There is no proven intervention for preventing late-life dementia, according to four systematic reviews examining trials of various interventions.
Researchers from the Minnesota Evidence-based Practice Center (EPC) reviewed published research to determine whether physical activity, prescription medications, over-the-counter (OTC) vitamins and supplements, or cognitive training interventions could help prevent dementia in patients who did not have it when the studies were done. The reviews were funded by the Agency for Healthcare Research and Quality and the National Institute on Aging.
The vast majority of research showed that none of the interventions were effective. Findings were published Dec. 19 by Annals of Internal Medicine.
For physical activity, researchers reviewed data from 16 trials with low to moderate risk of bias that compared a physical activity intervention with an inactive control. Most trials had six-month follow-up, while a few had one- or two-year follow-up. The reviewers found insufficient evidence to draw conclusions about the effectiveness of aerobic training, resistance training, or tai chi for improving cognition. They did find low-strength evidence that combining different types of interventions at the same time, such as physical activity, diet, and cognitive training, improved cognitive test performance.
For prescription medications, researchers reviewed data from 51 trials with low to moderate risk of bias comparing the effect of prescription medication with placebo, usual care, or active control on cognitive outcomes. The trials reviewed three dementia medications, 16 antihypertensive agents, four diabetes medications, two NSAIDs or aspirin, 17 hormones, and seven lipid-lowering agents. The evidence did not support use of any of the treatments for cognitive protection in persons with normal cognition or mild cognitive impairment.
For cognitive training, 11 trials with low or medium risk of bias, six enrolling healthy adults with normal cognition and five enrolling adults with mild cognitive impairment, provided insufficient evidence that cognitive training exercises could prevent dementia. Trainings for healthy older adults were mostly computer based; those for adults with mild cognitive impairment were mostly group sessions. For healthy older adults, training improved cognitive performance in the domain trained (e.g., memory) but not in other domains (moderate-strength evidence). Results for populations with mild cognitive impairment suggested no effect of training on performance (low-strength and insufficient evidence).
For OTC vitamins and supplements, a review included 38 trials comparing OTC supplements, including omega-3 fatty acids, soy, ginkgo biloba, B vitamins, vitamin D plus calcium, vitamin C or beta carotene, multi-ingredient supplements, with placebo or other OTC interventions for preventing or delaying cognitive decline, mild cognitive impairment, or clinical Alzheimer-type dementia. The reviewers found insufficient evidence that any of the supplements reduced the risk for cognitive decline.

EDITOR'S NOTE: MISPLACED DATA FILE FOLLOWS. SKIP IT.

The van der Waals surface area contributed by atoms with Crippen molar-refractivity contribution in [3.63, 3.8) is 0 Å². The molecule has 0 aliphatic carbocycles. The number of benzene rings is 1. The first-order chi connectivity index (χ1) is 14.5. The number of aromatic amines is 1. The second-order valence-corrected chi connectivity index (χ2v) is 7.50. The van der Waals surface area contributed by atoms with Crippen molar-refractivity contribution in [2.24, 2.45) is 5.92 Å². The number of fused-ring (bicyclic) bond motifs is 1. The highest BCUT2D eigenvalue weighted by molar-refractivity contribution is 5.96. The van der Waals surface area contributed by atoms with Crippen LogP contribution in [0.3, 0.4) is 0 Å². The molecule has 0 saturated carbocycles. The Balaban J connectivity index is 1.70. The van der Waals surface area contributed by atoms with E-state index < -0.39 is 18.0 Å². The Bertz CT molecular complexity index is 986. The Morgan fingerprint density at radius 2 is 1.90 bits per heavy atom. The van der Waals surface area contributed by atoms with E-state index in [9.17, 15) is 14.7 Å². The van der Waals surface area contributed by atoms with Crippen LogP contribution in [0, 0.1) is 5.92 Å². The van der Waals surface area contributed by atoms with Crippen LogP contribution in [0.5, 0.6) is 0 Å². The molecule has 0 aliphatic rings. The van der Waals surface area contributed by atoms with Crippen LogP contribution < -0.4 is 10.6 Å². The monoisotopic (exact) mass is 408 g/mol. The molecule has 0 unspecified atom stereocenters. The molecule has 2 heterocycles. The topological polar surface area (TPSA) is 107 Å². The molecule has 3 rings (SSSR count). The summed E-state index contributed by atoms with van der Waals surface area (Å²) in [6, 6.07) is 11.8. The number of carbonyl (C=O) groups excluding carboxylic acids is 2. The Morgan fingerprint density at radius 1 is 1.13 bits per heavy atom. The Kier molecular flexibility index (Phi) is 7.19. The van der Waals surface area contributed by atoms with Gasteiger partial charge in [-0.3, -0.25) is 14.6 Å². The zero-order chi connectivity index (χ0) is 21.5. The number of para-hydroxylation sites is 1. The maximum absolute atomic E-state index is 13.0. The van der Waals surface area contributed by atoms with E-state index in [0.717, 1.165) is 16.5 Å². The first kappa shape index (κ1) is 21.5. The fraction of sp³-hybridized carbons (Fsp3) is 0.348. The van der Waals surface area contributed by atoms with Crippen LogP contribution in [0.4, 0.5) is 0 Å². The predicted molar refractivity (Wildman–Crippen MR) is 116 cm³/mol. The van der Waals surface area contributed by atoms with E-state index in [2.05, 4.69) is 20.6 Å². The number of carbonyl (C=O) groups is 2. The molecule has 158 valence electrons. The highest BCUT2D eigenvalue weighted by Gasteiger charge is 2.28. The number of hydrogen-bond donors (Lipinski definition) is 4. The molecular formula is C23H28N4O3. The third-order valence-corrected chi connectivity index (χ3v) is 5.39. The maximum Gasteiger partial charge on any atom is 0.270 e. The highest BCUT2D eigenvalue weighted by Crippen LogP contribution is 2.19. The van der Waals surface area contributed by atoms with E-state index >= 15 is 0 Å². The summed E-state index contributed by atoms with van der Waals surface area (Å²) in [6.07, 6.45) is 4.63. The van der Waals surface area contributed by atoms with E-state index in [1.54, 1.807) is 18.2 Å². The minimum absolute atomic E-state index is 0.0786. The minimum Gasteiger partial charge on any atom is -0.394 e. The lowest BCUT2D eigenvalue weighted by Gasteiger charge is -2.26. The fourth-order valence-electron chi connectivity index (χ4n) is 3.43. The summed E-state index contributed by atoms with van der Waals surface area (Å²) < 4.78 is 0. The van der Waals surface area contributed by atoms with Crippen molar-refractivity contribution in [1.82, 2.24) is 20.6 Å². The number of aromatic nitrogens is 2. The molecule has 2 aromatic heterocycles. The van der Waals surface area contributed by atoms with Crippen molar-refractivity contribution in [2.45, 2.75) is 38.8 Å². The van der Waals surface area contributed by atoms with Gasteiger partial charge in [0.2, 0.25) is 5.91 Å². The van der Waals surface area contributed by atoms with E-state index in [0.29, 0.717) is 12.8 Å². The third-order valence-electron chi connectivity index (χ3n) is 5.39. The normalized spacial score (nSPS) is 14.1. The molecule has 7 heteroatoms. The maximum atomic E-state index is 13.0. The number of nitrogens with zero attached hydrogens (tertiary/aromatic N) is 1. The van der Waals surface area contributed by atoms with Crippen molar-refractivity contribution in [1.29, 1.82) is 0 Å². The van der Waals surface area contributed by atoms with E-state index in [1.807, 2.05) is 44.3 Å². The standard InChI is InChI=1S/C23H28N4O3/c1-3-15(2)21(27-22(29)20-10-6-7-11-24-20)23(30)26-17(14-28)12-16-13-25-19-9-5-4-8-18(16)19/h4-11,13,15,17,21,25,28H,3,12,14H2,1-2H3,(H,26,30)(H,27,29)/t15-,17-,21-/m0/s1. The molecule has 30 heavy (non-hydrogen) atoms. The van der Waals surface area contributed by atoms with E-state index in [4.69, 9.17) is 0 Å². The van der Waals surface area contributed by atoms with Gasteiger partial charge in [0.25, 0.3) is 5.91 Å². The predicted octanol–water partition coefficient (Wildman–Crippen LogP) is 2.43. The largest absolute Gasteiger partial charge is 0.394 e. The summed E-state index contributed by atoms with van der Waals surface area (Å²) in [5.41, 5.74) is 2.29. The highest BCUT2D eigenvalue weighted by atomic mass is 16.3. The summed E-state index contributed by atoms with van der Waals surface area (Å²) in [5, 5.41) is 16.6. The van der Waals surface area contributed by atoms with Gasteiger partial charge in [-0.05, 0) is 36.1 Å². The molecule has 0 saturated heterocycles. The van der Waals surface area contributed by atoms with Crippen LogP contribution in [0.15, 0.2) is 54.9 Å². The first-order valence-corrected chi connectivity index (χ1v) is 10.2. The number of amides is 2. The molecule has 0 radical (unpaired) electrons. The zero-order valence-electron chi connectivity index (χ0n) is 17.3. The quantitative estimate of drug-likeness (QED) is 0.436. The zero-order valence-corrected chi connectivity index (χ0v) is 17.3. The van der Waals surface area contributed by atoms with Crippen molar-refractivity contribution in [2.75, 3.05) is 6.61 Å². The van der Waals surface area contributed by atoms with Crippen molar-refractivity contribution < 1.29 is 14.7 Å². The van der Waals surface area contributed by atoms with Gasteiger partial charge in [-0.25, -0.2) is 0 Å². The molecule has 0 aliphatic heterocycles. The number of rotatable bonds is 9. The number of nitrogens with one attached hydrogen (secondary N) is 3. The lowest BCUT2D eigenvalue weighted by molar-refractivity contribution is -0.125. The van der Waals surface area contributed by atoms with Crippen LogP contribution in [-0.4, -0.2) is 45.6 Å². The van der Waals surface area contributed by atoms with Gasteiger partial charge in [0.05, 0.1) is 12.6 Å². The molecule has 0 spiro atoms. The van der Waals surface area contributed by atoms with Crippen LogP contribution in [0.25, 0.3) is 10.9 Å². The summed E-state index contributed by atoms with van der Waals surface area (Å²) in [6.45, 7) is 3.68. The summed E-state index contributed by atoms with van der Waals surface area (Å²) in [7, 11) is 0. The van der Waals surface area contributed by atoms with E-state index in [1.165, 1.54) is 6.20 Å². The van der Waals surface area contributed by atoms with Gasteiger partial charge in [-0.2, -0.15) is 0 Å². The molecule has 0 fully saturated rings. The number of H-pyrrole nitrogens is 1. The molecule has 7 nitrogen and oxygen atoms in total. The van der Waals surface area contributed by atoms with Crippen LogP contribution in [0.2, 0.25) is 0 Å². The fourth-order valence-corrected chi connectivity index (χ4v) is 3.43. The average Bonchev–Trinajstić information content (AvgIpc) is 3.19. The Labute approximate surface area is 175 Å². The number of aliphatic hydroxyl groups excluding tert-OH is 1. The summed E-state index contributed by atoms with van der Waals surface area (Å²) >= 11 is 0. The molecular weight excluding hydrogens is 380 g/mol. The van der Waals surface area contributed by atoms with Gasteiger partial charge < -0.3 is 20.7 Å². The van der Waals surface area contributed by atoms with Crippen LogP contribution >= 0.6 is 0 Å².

Daily folic acid plus vitamin B12 was associated with statistically significant improvements in performance on some objectively measured memory tests, but these improvements were considered of questionable clinical significance. Moderate-strength evidence showed that vitamin E had no benefit on cognition. Evidence about effects of ω-3 fatty acids, soy, ginkgo biloba, folic acid alone or with other B vitamins, beta-carotene, vitamin C, vitamin D plus calcium, and multivitamins or multi-ingredient supplements was either insufficient or low-strength. Adverse events were rarely reported.
According to the researchers, it is not entirely clear why these four categories of interventions failed. They noted that while there was no evidence about whether an intervention to practice a healthy lifestyle earlier in life protects against cognitive decline or dementia in later life, it is unlikely to worsen cognition and may have other, noncognitive benefits.
An editorial said that there is no “magic bullet” for preventing dementia. “When people ask me how to prevent dementia, they often want a simple answer, such as vitamins, dietary supplements, or the latest hyped idea. I tell them that they can take many common-sense actions that promote health throughout life and may help to avoid or delay [Alzheimer disease and related dementias], namely regular physical activity; control of vascular risk factors, including preventing or effectively managing diabetes; not smoking; and maintaining a healthy diet and weight,” the editorialist wrote. “Engaging in cognitively stimulating activities and avoiding social isolation also are probably beneficial. As our patients age, we should do what we can to correct their vision and hearing loss and stay aware of drugs that harm the brain and increase dementia risk, such as chronic high doses of anticholinergics. Note that none of these recommendations has harmful side effects.”